Friday, October 31, 2014

How to Get Competitive with Your Shooting

Competitive shooting can sound very intimidating to some, especially to new shooters. To be honest, all competitors once were beginners, and with time, dedication and practice, they will more than likely become more advanced. The process of learning to shoot competitivey can be very challenging and rewarding at the same time.
There are several types of matches to meet a variety of interests. The one common denominator I have found at all matches I’ve attended is the welcoming feeling I get from the other shooters. Everyone is always so inviting and extremely helpful. I went to my first match not knowing anyone at the range, nor did I know all the rules. I soon learned how comforting it was to see so many people wanting new shooters to succeed, do well and have fun.
Each match includes a new shooter briefing. This is where the match directors explain all the rules and describe how that particular match will be run. The match directors are always good about putting you with others who are experienced and can help you learn and be safe. I’ve compiled a short list of websites to help you get started.
I would encourage anyone wanting to try competitive shooting to just jump in and go for it. It has been the most rewarding thing I have ever done. Plus the bonus is that you meet more people who share your same passion for shooting. Don’t ever worry that you won’t have all the right equipment or know every rule. There always will be people there who will be more than happy to let you use their stuff and help guide you in learning the rules.

Basic Equipment needed to get started
Again, don’t  be afraid to show up if you don’t have everything. Competitive shooters always bring backup equipment, just in case they need it. First, have a good reliable firearm, and a couple extra magazines. Second, have a sturdy belt that can handle the weight of your firearm and magazines. Third, you will need a quality OWB (outside-the-waistband) holster that covers the trigger guard and a couple of magazine pouches, all of which will need to be able go on your belt. If you shoot Steel Challenge with a .22, you will not need a holster or magazine pouches. In all competitions, you will need ammo for your firearm, and sometimes that can vary, but to be on the safe side I always bring around 200 rounds to each match, unless I know I need more. If you have never used a holster and/or magazine pouches, don’t be afraid to ask if someone could show you before you get started.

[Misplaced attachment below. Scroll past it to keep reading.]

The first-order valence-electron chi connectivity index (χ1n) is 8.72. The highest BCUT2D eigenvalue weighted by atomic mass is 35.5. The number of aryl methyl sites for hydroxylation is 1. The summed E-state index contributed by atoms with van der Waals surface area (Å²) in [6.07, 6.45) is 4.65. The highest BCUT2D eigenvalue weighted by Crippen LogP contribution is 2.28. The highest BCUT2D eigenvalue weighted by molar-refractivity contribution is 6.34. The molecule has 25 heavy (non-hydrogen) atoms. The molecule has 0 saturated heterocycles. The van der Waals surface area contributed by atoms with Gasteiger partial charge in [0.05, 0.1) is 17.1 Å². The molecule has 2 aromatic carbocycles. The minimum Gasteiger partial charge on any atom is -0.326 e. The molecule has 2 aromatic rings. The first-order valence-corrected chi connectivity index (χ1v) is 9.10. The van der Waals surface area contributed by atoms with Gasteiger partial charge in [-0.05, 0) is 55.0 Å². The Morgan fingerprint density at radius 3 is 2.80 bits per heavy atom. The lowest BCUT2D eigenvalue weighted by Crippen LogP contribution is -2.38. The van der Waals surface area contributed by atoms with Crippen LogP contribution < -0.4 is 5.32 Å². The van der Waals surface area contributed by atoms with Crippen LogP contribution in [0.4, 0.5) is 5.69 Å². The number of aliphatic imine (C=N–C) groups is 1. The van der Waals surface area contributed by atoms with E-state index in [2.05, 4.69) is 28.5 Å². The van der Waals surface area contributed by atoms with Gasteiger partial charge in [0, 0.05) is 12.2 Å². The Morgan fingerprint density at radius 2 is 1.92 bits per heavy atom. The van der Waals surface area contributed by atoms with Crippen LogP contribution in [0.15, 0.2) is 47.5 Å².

Here are just a few of the websites and forums I have used to help me learn more about competitive shooting. I’ve also included some of the places I order holsters and equipment from.

I wish you the best of luck and hope to see you at a match sometime!

Jamie Meyer instructs at Oklahoma Gun Training.


  1. Great article for this newbie! Sharing the info!

  2. I love shooting competitively! Shooting with higher level shooters also improves your own shooting capabilities. Don't be intimidated, everyone was a beginner at one time.